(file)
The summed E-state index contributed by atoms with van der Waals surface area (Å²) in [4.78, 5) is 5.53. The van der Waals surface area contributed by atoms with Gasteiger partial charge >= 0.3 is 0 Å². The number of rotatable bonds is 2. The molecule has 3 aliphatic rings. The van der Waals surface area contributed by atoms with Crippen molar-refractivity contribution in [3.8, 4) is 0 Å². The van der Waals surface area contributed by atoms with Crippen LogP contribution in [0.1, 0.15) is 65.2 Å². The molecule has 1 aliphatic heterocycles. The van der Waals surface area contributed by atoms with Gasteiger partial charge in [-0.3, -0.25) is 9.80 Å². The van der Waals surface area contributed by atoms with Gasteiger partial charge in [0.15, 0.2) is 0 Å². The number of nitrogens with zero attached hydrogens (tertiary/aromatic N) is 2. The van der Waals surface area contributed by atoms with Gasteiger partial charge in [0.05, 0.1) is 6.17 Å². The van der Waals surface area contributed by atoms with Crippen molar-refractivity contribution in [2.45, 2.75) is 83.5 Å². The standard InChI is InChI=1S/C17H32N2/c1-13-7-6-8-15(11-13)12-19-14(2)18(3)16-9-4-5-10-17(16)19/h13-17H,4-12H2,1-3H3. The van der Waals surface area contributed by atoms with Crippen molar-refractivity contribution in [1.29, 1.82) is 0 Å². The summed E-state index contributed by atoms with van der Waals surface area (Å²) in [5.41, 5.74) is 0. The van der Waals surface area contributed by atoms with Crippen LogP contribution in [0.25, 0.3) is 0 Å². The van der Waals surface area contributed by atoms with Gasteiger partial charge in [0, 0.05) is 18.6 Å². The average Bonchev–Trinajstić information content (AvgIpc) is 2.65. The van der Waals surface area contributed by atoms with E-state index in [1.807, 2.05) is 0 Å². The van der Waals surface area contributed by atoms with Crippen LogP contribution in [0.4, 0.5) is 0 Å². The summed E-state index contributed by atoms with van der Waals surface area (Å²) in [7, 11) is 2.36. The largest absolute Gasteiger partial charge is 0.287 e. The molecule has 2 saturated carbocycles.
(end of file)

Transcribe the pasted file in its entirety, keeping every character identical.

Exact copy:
The summed E-state index contributed by atoms with van der Waals surface area (Å²) in [4.78, 5) is 5.53. The van der Waals surface area contributed by atoms with Gasteiger partial charge >= 0.3 is 0 Å². The number of rotatable bonds is 2. The molecule has 3 aliphatic rings. The van der Waals surface area contributed by atoms with Crippen molar-refractivity contribution in [3.8, 4) is 0 Å². The van der Waals surface area contributed by atoms with Crippen LogP contribution in [0.1, 0.15) is 65.2 Å². The molecule has 1 aliphatic heterocycles. The van der Waals surface area contributed by atoms with Gasteiger partial charge in [-0.3, -0.25) is 9.80 Å². The van der Waals surface area contributed by atoms with Gasteiger partial charge in [0.15, 0.2) is 0 Å². The number of nitrogens with zero attached hydrogens (tertiary/aromatic N) is 2. The van der Waals surface area contributed by atoms with Gasteiger partial charge in [0.05, 0.1) is 6.17 Å². The van der Waals surface area contributed by atoms with Crippen molar-refractivity contribution in [2.45, 2.75) is 83.5 Å². The standard InChI is InChI=1S/C17H32N2/c1-13-7-6-8-15(11-13)12-19-14(2)18(3)16-9-4-5-10-17(16)19/h13-17H,4-12H2,1-3H3. The van der Waals surface area contributed by atoms with Crippen molar-refractivity contribution in [1.29, 1.82) is 0 Å². The summed E-state index contributed by atoms with van der Waals surface area (Å²) in [5.41, 5.74) is 0. The van der Waals surface area contributed by atoms with Crippen LogP contribution in [0.25, 0.3) is 0 Å². The van der Waals surface area contributed by atoms with Gasteiger partial charge in [0, 0.05) is 18.6 Å². The average Bonchev–Trinajstić information content (AvgIpc) is 2.65. The van der Waals surface area contributed by atoms with E-state index in [1.807, 2.05) is 0 Å². The van der Waals surface area contributed by atoms with Crippen LogP contribution in [0.4, 0.5) is 0 Å². The summed E-state index contributed by atoms with van der Waals surface area (Å²) in [7, 11) is 2.36. The largest absolute Gasteiger partial charge is 0.287 e. The molecule has 2 saturated carbocycles.